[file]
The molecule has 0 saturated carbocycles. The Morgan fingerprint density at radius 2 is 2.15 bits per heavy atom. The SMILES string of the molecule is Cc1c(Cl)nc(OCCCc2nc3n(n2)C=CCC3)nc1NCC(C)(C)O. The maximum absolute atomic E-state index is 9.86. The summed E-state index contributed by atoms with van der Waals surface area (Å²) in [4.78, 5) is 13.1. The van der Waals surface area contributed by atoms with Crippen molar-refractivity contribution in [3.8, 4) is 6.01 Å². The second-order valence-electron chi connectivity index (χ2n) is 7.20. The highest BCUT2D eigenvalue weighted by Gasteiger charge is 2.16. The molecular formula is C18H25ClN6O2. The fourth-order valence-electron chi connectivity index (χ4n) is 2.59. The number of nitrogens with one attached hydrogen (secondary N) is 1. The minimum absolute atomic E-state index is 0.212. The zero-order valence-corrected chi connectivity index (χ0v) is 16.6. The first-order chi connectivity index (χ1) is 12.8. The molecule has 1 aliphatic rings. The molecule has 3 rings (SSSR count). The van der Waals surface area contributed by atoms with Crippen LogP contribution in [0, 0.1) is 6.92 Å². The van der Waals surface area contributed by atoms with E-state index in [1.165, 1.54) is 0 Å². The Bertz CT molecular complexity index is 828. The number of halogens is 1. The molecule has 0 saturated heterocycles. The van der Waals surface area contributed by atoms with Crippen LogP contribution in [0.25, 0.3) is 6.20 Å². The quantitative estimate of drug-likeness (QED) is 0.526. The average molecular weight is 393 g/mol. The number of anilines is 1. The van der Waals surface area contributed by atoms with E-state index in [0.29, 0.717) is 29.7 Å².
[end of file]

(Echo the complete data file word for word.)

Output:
The molecule has 0 saturated carbocycles. The Morgan fingerprint density at radius 2 is 2.15 bits per heavy atom. The SMILES string of the molecule is Cc1c(Cl)nc(OCCCc2nc3n(n2)C=CCC3)nc1NCC(C)(C)O. The maximum absolute atomic E-state index is 9.86. The summed E-state index contributed by atoms with van der Waals surface area (Å²) in [4.78, 5) is 13.1. The van der Waals surface area contributed by atoms with Crippen molar-refractivity contribution in [3.8, 4) is 6.01 Å². The second-order valence-electron chi connectivity index (χ2n) is 7.20. The highest BCUT2D eigenvalue weighted by Gasteiger charge is 2.16. The molecular formula is C18H25ClN6O2. The fourth-order valence-electron chi connectivity index (χ4n) is 2.59. The number of nitrogens with one attached hydrogen (secondary N) is 1. The minimum absolute atomic E-state index is 0.212. The zero-order valence-corrected chi connectivity index (χ0v) is 16.6. The first-order chi connectivity index (χ1) is 12.8. The molecule has 1 aliphatic rings. The molecule has 3 rings (SSSR count). The van der Waals surface area contributed by atoms with Crippen LogP contribution in [0, 0.1) is 6.92 Å². The van der Waals surface area contributed by atoms with E-state index in [1.165, 1.54) is 0 Å². The Bertz CT molecular complexity index is 828. The number of halogens is 1. The molecule has 0 saturated heterocycles. The van der Waals surface area contributed by atoms with Crippen LogP contribution in [0.25, 0.3) is 6.20 Å². The quantitative estimate of drug-likeness (QED) is 0.526. The average molecular weight is 393 g/mol. The number of anilines is 1. The van der Waals surface area contributed by atoms with E-state index in [0.29, 0.717) is 29.7 Å².